Earnings season is upon us – a time where a position can go from being profitable to losing money in seconds. There’s no place to hide as companies must reveal the numbers that matter, free of any PR manipulation, and deliver a business update that doesn’t lie when it comes to performance. We always get a few winners and a few losers, and this time around Netflix is a big loser.
The end of Netflix?
Netflix is one of the breakout inventions of the decade. Paying five pence for a plastic bag is an expense too far but when it comes to Netflix, we’re more than happy to have £6.99 snatched from our bank accounts each month. The difference, though, is that Netflix has taken the baton from YouTube to evolve the online streaming revolution – whereas 5p plastic bags have no new redeeming qualities. The plethora of viewing options available at such ease justifies the monthly subscription, but could this be the beginning of the end for Netflix?
After growing by 30 million subscribers in 2018 alone, the streaming service has taken on just 12 million more subscribers in the first six months of this year- missing estimates. They blame the increase in sub cost for the drop, but are there stranger things to come for the streaming giant?
Not to sensationalise in any way, but this might just be the start of the end for Netflix. Given the amount Netflix spends on securing rights, creating originals and hiring Miley Cyrus for Black Mirror episodes, it’s easy to see where the £8 billion spend on content in 2018 went.
With competitors ready to swoop and attack Netflix’s majority market share, a slowdown in subscriber growth is really not what was needed. Friends and The Office, two of Netflix’s biggest shows, are leaving this year and heading to their own respective network streaming service.
It may be the site that revolutionised the industry, but that doesn’t mean that its success is guaranteed. The next quarter is crucial to prove that this is just a blip and not the start of a colossal demise.
Is this the end of Netflix? At this moment absolutely not. It’s still performing well and its popularity won’t fade away quickly. However, if (and it’s a big if) a competitor can come in and offer as good a service at a similar price, will customers stay loyal?
You will have heard of the brand Asos. They’re the ones with the adverts of good-looking millennials moodily exhibiting clothes while seductively looking at the camera.
But the firm’s business dealings are looking far less attractive than its models. Asos issued a third profit warning in just seven months, leading to its share price inevitably falling 20%. Warehouse issues in Atlanta and Berlin has been attributed to the latest warning, meaning only a limited amount of clothing range could be sold to consumers. It’s said to have lost £3 billion in value since the latest profit warning as annual revenue has been adjusted and now sits at £20 million less than previously expected.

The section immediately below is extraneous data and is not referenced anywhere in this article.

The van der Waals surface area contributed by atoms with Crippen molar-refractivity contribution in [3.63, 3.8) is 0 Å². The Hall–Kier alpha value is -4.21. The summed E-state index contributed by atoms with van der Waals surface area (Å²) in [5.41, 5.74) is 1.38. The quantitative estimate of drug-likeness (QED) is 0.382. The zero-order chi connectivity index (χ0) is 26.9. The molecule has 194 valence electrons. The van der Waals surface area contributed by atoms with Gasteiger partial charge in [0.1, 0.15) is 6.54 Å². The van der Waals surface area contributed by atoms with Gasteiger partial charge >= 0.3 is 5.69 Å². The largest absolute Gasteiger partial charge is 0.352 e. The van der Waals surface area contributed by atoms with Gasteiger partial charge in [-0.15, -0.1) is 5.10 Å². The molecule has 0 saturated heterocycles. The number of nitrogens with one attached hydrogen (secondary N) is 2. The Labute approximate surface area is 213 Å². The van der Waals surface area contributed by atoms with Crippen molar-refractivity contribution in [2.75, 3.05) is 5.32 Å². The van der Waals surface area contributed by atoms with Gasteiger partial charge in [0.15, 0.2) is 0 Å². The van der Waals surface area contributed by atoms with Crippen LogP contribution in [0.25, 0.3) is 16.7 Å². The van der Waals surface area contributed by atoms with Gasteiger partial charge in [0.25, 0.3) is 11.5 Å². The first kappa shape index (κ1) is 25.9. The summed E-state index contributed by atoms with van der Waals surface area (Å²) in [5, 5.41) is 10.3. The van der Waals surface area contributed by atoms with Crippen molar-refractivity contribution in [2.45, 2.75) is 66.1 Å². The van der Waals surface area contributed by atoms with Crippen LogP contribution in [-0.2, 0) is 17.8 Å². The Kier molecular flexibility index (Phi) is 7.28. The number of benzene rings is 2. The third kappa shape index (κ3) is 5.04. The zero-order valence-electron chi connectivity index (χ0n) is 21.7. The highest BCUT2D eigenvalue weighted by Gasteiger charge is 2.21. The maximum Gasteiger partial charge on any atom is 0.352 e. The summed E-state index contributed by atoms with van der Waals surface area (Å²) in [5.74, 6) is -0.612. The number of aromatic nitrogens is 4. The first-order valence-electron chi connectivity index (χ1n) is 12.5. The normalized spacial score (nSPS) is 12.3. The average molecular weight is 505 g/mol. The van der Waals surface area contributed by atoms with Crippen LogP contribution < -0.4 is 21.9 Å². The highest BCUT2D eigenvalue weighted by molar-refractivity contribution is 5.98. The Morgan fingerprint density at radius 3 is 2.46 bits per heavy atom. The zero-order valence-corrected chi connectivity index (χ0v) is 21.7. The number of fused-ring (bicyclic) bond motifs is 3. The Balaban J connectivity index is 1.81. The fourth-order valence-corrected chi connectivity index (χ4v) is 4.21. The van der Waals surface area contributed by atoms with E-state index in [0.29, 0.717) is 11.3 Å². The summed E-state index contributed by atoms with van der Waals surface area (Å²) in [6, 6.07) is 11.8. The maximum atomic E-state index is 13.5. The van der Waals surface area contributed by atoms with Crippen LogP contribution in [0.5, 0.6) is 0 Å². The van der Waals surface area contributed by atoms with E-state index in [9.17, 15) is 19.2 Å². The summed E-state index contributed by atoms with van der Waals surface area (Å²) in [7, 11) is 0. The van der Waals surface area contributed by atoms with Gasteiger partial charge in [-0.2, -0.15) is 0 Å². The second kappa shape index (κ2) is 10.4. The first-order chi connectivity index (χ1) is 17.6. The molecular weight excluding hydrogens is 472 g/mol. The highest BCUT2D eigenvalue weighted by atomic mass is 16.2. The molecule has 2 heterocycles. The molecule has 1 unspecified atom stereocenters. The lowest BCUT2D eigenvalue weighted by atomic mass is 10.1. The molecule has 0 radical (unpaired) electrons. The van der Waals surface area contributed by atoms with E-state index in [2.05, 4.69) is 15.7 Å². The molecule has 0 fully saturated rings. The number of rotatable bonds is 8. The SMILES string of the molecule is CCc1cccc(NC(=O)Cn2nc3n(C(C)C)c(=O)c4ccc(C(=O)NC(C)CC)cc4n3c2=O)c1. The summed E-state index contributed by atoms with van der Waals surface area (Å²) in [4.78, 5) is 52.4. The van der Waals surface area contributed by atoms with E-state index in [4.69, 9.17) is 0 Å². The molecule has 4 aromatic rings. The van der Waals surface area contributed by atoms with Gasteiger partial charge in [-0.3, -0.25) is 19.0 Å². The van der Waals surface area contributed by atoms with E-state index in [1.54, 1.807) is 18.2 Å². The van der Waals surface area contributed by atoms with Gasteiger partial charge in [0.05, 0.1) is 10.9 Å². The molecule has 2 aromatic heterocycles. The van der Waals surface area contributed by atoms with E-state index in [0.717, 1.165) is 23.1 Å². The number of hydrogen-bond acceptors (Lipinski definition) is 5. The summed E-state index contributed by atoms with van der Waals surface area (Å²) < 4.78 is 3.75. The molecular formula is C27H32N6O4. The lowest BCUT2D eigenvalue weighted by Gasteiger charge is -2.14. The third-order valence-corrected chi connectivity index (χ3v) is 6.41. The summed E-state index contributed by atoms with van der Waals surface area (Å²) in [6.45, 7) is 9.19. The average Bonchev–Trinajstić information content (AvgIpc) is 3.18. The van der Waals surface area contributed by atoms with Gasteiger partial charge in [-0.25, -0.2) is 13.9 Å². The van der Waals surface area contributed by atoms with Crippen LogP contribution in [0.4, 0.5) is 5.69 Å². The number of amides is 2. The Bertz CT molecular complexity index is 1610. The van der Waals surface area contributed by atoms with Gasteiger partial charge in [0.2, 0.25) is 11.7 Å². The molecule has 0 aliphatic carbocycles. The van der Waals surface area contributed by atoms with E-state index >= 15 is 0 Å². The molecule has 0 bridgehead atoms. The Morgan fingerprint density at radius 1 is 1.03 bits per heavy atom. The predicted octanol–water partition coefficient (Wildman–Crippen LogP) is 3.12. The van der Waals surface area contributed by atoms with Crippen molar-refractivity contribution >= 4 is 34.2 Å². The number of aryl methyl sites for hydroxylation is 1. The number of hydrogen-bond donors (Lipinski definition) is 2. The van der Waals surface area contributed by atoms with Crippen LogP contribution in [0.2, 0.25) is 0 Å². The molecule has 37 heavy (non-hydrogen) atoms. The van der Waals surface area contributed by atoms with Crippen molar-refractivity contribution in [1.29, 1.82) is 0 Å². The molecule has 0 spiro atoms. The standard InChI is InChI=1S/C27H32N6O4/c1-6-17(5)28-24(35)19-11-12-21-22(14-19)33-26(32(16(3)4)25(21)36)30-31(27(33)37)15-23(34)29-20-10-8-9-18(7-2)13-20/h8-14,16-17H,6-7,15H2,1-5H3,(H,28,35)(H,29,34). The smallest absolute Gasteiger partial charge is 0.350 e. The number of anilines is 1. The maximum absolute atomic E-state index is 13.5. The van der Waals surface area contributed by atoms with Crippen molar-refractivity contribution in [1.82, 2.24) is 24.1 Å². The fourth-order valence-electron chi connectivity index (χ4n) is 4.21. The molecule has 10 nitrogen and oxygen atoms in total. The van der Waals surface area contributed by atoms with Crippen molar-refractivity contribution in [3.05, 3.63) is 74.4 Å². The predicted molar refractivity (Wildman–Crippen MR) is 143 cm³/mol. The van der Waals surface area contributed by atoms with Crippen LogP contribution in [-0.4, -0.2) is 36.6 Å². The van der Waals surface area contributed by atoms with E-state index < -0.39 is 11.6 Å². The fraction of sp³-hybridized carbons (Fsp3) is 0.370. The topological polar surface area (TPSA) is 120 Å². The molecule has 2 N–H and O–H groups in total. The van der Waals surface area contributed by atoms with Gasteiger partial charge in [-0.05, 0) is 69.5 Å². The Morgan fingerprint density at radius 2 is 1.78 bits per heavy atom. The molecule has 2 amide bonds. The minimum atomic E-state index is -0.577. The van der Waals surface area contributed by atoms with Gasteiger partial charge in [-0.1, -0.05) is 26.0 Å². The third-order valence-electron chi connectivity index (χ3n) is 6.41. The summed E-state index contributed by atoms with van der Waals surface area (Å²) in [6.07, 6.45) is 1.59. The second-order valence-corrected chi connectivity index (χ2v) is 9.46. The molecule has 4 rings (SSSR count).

Some analysts believe this latest warning is reflective of a short-term blip for the company, one that will be rectified in due course. So perhaps, for those looking to back Asos now could be the time as its price is cheaper than normal.
Chinese economic slowdown
Cheetahs, the fastest land animals, can travel at speeds of up to 80 mph. If one was to slow down to 70 mph, it would still be travelling at a quick speed. This dodgy metaphor can be used to visualise the Chinese economic situation. Yes, it isn’t growing at the rate it was, but it is still showing rapid expansion.
Also, the trade war with the US is no small issue. Many companies, perhaps none more so than Huawei, have felt the brunt of the conflict and sales have been directly impacted. So, assuming the trade war is not a long-term affair and a resolution will be found, is there anything to worry about? Of course the economy won’t be growing as quickly as before, and it’s still e
With China’s growth forecast to halve in the next few years, and the fact that a slowdown began before the trade war ignited, there are suggestions that the issue is more deep-rooted.
To combat the 2008 financial crises, China pumped money into its economy in different ways to stimulate growth. It worked, but at a cost – $40 trillion to be exact. That’s said to equate to 15% of total world debt, 300% of China’s GDP.
The government are now implementing measures to try to decrease the debt, which is potentially holding back growth. Consumers are feeling the effects as well. Many are choosing to save as they worry about the future of the economy while carrying the burden of rising personal debt.
With the trade war making all the headlines, perhaps it’s easy to set the blame for the slowdown there, but is that simply masking long-term sustainability issues with the Chinese economic model that are now coming unstuck?
It’s definitely a possibility. The last quarter’s figures have put the question on the table. Next quarter’s might substantiate the theory and really suggest that China might be in a bit of trouble going forward.